At this point, the distance learning international journal entirely new. We have more information about what works for kids and what doesn’t. And the hope is that we — parents, caregivers, teachers, and school leaders — are now better prepared to support kids in their social, emotional, and academic growth during the pandemic.
What’s true is that families are taking on much more responsibility for their kids’ learning than ever before. And in order for distance learning to be successful, parents and caregivers need support.
First and foremost, we all should try to remember to come from a place of empathy for parents and caregivers, students, and teachers. Parents aren’t trained teachers. And even trained educators have trouble teaching their own kids! These circumstances are a great reminder of how important teachers really are.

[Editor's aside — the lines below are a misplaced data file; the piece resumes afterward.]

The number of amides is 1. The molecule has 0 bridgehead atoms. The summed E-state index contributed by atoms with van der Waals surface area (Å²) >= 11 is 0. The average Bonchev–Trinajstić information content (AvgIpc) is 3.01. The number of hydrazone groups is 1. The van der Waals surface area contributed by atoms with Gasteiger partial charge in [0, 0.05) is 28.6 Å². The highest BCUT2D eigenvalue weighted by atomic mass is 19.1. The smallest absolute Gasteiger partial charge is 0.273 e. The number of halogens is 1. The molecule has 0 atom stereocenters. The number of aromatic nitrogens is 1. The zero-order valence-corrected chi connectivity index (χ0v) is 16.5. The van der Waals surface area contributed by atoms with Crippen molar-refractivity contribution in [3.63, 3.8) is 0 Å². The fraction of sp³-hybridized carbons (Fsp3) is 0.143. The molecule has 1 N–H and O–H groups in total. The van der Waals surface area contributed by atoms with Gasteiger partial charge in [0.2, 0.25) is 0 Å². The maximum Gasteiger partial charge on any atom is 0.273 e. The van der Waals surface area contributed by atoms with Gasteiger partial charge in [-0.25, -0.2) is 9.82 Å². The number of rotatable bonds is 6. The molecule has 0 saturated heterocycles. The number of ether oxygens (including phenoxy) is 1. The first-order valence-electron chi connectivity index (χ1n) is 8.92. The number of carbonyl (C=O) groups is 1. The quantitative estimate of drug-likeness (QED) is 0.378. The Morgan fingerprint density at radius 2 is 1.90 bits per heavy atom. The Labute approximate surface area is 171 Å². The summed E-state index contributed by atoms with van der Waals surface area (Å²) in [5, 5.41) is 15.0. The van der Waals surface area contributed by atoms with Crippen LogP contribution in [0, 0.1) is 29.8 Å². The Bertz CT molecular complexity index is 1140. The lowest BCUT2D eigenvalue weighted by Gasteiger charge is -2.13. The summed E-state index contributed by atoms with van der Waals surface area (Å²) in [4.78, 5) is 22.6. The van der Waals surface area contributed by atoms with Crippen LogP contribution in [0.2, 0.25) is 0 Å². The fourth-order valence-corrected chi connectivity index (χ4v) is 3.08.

Also, kids may or may not talk much about the virus, distance learning, or how the pandemic has affected their social lives — but they’re feeling it. Parents and educators should try to lead with love, and remember that strong relationships with kids make for positive educational experiences.